Does intermittent fasting (IF) affect fertility in women?
Intermittent fasting and time-restricted eating have gained popularity as a method of weight loss. But is it as good as for other health parameters? A recent study, published in The Royal Society, showed how model organisms —zebrafish — had a poor quality of sperms and eggs in response to the long break in the eating cycle because of fasting. Though the study was restricted to fish, it is believed that the same dietary habit may have a similar impact on humans. Dr Shruti N Mane, consultant fertility expert at Motherhood Fertility and IVF, Navi Mumbai, cautions about its impact on your hormones.
1. Many use fasting as a way to lose weight. How is intermittent fasting different from other types of fasting?
For a regular menstrual cycle and regular ovulation, women need enough energy (calories) and adequate body fat. If you restrict food intake too much, your body thinks you are in “danger” and conserves energy by reducing estrogen and progesterone as your hormonal axis, (hypothalamic-pituitary-ovarian axis) goes into sleep mode.
This means your ovulation process is hindered and will not occur, hence causing irregular or no periods also known as hypothalamic amenorrhoea.
A drop in Dehydroepiandrosterone (DHEA)—a hormone that helps to produce hormones, including testosterone and estrogen— has been observed after a TRE diet for a period of eight weeks.
In females, a drop in DHEA levels are shown to negatively affect egg quality, causing reduced libido, vaginal dryness and osteoporosis. Studies have also shown that supplementing DHEA may improve success rates in females undergoing fertility treatment.
Fasting can impact puberty and growth of pre-pubertal girls. It has been found that time-restricted intermittent fasting reduces blood sugar levels and increases insulin sensitivity which can be a benefit to a certain group of patients diagnosed with PCOS.
3. What do the other global studies indicate?
In a study—‘Effect of intermittent fasting on reproductive hormone levels in females and males’—it is stated that intermittent fasting decreases androgen markers (i.e testosterone and free androgen index) while increasing the serum hormone binding globulin levels in women with premenopausal obesity.
These androgen markers are important during follicular development and for estrogen synthesis. A decrease in their level may in return negatively impact the estrogen levels in the female body, hence hindering the process of ovulation.
Studies conducted on female rats in 2013 by S Kumar have shown that intermittent fasting leads to a suppression of reproductive hormones and even slightly reduced size of their ovaries. Dr Varady and her team discovered that after eight weeks of dieting, DHEA significantly declined by about 14 per cent.
Studies on athletes, who often follow strict diets, have shown that their monthly cycle can be affected when the body spends too long in “negative energy balance” (more calories are being burned than being eaten). This can occur even if the body is deprived of energy just for a part of the day as might happen during intermittent fasting.
4. Have you come across patients whose fertility got impacted due to intermittent fasting? Does it affect the nutritional intake?
One of my patients did bear the brunt of following the fad of intermittent fasting. She started with TRE only for the purpose of weight loss and continued it for a period of three months. She did manage to lose 7 kg over a period of three months with TRE. However, it was not possible for her to continue with the trend due to the associated side effects with intermittent fasting such as headaches, feeling fatigued all the time, hunger bouts at odd times and constipation. She presented to me with complaints of irregular periods and intermittent spotting.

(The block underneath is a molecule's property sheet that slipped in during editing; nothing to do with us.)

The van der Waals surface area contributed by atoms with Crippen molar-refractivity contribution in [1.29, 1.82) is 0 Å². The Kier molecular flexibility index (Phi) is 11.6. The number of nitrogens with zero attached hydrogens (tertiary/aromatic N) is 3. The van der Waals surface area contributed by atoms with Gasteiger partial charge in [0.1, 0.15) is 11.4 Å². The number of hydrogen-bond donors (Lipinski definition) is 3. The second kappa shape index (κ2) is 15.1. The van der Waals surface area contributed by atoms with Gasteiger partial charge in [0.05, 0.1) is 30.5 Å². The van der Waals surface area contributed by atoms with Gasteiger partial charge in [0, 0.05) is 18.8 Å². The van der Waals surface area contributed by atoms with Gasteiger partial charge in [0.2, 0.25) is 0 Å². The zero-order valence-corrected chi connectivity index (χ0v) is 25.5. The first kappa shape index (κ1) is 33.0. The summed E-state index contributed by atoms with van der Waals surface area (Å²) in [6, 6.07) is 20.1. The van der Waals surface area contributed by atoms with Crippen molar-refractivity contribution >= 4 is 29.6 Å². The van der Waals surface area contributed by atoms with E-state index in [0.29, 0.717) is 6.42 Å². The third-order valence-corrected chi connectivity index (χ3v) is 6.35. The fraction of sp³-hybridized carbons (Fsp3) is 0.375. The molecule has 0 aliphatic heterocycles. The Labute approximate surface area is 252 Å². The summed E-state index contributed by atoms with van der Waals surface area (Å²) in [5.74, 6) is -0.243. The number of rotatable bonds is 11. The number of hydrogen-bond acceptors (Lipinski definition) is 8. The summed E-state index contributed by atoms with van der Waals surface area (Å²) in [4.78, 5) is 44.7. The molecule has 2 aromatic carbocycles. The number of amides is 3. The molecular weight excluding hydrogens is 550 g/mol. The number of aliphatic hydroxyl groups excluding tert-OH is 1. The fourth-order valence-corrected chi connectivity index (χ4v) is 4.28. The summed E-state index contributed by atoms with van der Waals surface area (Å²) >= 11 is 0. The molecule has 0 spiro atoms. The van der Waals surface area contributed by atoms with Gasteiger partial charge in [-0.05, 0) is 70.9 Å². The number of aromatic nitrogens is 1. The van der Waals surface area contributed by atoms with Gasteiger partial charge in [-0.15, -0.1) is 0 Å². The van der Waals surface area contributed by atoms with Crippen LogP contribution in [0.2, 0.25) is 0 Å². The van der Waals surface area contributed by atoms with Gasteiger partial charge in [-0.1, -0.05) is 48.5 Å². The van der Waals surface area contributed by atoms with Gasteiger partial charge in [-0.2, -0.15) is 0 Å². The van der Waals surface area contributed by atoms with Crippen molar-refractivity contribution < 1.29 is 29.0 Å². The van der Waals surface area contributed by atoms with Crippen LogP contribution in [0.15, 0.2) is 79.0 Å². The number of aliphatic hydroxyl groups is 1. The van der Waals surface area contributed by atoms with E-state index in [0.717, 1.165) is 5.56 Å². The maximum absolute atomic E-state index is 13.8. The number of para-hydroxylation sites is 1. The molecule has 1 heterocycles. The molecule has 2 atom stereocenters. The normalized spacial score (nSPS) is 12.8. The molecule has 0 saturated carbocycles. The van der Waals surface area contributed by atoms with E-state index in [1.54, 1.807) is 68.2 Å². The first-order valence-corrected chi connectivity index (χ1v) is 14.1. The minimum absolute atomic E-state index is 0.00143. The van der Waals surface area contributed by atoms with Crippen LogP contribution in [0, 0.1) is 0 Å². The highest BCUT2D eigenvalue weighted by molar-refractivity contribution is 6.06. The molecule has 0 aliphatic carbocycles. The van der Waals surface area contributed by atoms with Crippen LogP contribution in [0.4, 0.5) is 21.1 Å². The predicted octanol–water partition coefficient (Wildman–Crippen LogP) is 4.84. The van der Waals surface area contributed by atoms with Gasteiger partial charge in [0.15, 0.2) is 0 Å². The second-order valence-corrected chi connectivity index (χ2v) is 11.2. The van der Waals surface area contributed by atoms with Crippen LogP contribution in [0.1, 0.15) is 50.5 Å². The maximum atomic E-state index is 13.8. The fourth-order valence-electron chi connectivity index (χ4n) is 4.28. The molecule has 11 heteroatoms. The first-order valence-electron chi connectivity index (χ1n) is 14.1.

This shows that putting your body through extremes causes a shift in your hormones, thereby affecting ovulation and your fertility. If not done properly, intermittent fasting can lead to malnutrition.
If a person engages in very long fasting periods and doesn’t replenish their body with enough nutrients, this could result in malnutrition and associated health complications. The same goes for poorly planned continuous energy restriction.
That’s why it’s essential to consume a well-rounded, nutritious diet while practising intermittent fasting. Make sure you never overly restrict your calorie intake. A healthcare professional who’s experienced in intermittent fasting can help you come up with a safe plan that provides an appropriate number of calories and the right amounts of nutrients for you.
5. What precautionary measures need to be taken for a fasting diet?
There is also absolutely no evidence that intermittent fasting is helpful for fertility. And if you become pregnant, intermittent fasting is definitely NOT recommended during a time where so many nutrients are required to support new life.
It is better to get yourself evaluated before following any type of diet. Do not follow any diet just because your friend or family member is doing it or your favourite celebrity is doing it. Apart from that, many people also take the help of these kinds of diets after they go viral on social media. This is not at all advised. These diets can do more harm than good. They are not suitable for all body types. They can cause irreversible severe complications that can steal your peace of mind.
It is better to stay in touch with a fertility consultant, who will guide you regarding reproductive health. You will be advised on nutrition and exercise after assessing your overall well-being. If you have any doubts. then you need to get them addressed by a fertility consultant. Apart from diet, one will also have to pay equal attention to other factors like exercise, stress, sleep, pollution, and certain conditions in men and women that impact fertility.